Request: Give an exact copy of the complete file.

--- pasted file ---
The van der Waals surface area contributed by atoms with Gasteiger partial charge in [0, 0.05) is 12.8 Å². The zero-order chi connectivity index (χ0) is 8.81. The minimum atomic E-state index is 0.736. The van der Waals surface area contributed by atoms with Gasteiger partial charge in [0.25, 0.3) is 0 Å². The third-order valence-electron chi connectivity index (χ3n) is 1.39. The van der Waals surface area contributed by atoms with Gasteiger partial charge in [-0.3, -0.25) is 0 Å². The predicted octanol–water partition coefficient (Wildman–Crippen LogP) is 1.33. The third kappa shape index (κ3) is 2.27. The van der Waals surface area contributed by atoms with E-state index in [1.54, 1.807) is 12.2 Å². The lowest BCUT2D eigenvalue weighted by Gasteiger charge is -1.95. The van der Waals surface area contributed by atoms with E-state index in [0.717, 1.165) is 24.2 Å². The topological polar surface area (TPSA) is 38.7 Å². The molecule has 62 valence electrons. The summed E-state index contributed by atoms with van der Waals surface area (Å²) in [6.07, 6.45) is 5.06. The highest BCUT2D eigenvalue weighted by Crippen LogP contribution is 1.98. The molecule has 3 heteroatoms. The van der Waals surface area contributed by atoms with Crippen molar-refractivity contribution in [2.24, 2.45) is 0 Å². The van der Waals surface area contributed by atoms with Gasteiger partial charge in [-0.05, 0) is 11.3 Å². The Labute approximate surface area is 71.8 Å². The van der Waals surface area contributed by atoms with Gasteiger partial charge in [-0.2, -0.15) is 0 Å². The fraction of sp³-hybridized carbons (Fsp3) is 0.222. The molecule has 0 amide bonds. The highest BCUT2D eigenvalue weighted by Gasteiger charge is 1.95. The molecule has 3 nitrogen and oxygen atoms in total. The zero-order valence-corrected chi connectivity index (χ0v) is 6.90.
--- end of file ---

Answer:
The van der Waals surface area contributed by atoms with Gasteiger partial charge in [0, 0.05) is 12.8 Å². The zero-order chi connectivity index (χ0) is 8.81. The minimum atomic E-state index is 0.736. The van der Waals surface area contributed by atoms with Gasteiger partial charge in [0.25, 0.3) is 0 Å². The third-order valence-electron chi connectivity index (χ3n) is 1.39. The van der Waals surface area contributed by atoms with Gasteiger partial charge in [-0.3, -0.25) is 0 Å². The predicted octanol–water partition coefficient (Wildman–Crippen LogP) is 1.33. The third kappa shape index (κ3) is 2.27. The van der Waals surface area contributed by atoms with E-state index in [1.54, 1.807) is 12.2 Å². The lowest BCUT2D eigenvalue weighted by Gasteiger charge is -1.95. The van der Waals surface area contributed by atoms with E-state index in [0.717, 1.165) is 24.2 Å². The topological polar surface area (TPSA) is 38.7 Å². The molecule has 62 valence electrons. The summed E-state index contributed by atoms with van der Waals surface area (Å²) in [6.07, 6.45) is 5.06. The highest BCUT2D eigenvalue weighted by Crippen LogP contribution is 1.98. The molecule has 3 heteroatoms. The van der Waals surface area contributed by atoms with Crippen molar-refractivity contribution in [2.24, 2.45) is 0 Å². The van der Waals surface area contributed by atoms with Gasteiger partial charge in [-0.05, 0) is 11.3 Å². The Labute approximate surface area is 71.8 Å². The van der Waals surface area contributed by atoms with Gasteiger partial charge in [-0.2, -0.15) is 0 Å². The fraction of sp³-hybridized carbons (Fsp3) is 0.222. The molecule has 0 amide bonds. The highest BCUT2D eigenvalue weighted by Gasteiger charge is 1.95. The molecule has 3 nitrogen and oxygen atoms in total. The zero-order valence-corrected chi connectivity index (χ0v) is 6.90.